ATD Chairman: ‘Let’s tackle regulations’
Dick Witcher, CEO of Minuteman Trucks in Walpole, Mass., warned truck dealers that the industry faces “serious regulatory overreach” that will ultimately make the job of dealers more difficult.
The Associated Press
NEW ORLEANS — Dick Witcher, outgoing chairman of the American Truck Dealers (ATD), urged dealers to meet with their members of Congress as “the first step in combating regulatory burdens,” and that the work of securing the future of dealerships begins with each of them.
“One of the continuing challenges in the months ahead will be advancing our agenda in Washington. We have worked extensively with our elected officials to communicate our challenges and identify solutions,” said Witcher in remarks at the ATD Convention & Expo which ended Monday in New Orleans. “And in a time of a divisive Congress —and when regulators are eager to pass on new rules and regulations — we are called to protect your interests more than ever.”
“Our legislators need to understand what we need. This starts with us inviting them to visit our dealerships and meet with our employees so they know who we are and what we do,” he said. “It’s key in helping them to understand our business and use us as a resource before they make regulations that hurt our industry.”
Witcher, CEO of Minuteman Trucks in Walpole, Mass., also warned dealers that the industry faces “serious regulatory overreach” that will ultimately make the job of dealers more difficult.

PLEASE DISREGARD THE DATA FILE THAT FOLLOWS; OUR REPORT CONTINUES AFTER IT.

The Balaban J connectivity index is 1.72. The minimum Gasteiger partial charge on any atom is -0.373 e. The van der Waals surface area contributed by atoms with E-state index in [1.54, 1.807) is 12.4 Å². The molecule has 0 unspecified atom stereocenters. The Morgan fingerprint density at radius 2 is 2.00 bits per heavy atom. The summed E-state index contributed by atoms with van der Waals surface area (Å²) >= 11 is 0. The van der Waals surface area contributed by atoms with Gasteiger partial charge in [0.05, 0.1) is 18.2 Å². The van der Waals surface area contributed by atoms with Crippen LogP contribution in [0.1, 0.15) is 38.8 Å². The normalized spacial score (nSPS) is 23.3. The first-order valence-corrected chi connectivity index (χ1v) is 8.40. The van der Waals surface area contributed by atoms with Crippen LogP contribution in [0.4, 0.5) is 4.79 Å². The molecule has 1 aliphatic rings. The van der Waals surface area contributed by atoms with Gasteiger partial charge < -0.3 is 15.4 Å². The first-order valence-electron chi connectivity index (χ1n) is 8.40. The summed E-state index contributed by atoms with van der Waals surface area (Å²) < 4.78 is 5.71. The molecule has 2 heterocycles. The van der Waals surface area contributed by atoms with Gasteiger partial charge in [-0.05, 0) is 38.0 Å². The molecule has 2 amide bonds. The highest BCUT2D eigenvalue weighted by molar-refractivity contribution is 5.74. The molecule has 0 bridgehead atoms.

He cited regulations that are making the jobs of truck dealers more difficult, such as stricter federal emissions standards and fuel economy standards.
“We need to make sure that new fuel economy standards for trucks are not only good for the environment, but fair — and affordable — for the people who make them, sell them and drive them,” he said.
In the legislative arena, ATD strongly supports H. Con Res. 52, a bipartisan bill sponsored by Congressmen Reid Ribble and Tim Walz, which keeps the federal excise tax rate at 12 percent.
“We have said ‘no’ to a rise in the federal excise tax for heavy-duty trucks. The 12 percent levy is already the highest excise tax imposed by Congress on a percentage basis,” Witcher added. “Increasing this tax could further hurt our industry and stall new truck sales.”
The four-day ATD convention runs Jan. 24-27 at the Ernest N. Morial Convention Center. For more information, visit www.atdconvention.org.
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